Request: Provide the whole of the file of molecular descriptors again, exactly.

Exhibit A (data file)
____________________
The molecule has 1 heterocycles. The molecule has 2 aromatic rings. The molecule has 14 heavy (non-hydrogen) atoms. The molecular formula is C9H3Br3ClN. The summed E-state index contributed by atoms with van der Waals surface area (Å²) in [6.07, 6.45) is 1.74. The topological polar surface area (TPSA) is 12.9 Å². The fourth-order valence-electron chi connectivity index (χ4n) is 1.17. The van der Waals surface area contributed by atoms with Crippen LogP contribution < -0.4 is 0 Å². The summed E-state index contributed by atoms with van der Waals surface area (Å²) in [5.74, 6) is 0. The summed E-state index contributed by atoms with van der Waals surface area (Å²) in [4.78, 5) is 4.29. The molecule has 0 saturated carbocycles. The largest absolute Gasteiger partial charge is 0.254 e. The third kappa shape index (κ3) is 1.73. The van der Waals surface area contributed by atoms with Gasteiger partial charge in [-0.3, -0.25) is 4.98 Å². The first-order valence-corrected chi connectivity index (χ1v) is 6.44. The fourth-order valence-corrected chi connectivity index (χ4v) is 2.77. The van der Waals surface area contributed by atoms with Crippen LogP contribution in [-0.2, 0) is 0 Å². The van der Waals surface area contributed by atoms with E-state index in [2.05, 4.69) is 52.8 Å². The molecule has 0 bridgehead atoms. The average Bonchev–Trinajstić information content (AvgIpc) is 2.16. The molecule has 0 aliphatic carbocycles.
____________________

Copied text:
The molecule has 1 heterocycles. The molecule has 2 aromatic rings. The molecule has 14 heavy (non-hydrogen) atoms. The molecular formula is C9H3Br3ClN. The summed E-state index contributed by atoms with van der Waals surface area (Å²) in [6.07, 6.45) is 1.74. The topological polar surface area (TPSA) is 12.9 Å². The fourth-order valence-electron chi connectivity index (χ4n) is 1.17. The van der Waals surface area contributed by atoms with Crippen LogP contribution < -0.4 is 0 Å². The summed E-state index contributed by atoms with van der Waals surface area (Å²) in [5.74, 6) is 0. The summed E-state index contributed by atoms with van der Waals surface area (Å²) in [4.78, 5) is 4.29. The molecule has 0 saturated carbocycles. The largest absolute Gasteiger partial charge is 0.254 e. The third kappa shape index (κ3) is 1.73. The van der Waals surface area contributed by atoms with Gasteiger partial charge in [-0.3, -0.25) is 4.98 Å². The first-order valence-corrected chi connectivity index (χ1v) is 6.44. The fourth-order valence-corrected chi connectivity index (χ4v) is 2.77. The van der Waals surface area contributed by atoms with Crippen LogP contribution in [-0.2, 0) is 0 Å². The van der Waals surface area contributed by atoms with E-state index in [2.05, 4.69) is 52.8 Å². The molecule has 0 bridgehead atoms. The average Bonchev–Trinajstić information content (AvgIpc) is 2.16. The molecule has 0 aliphatic carbocycles.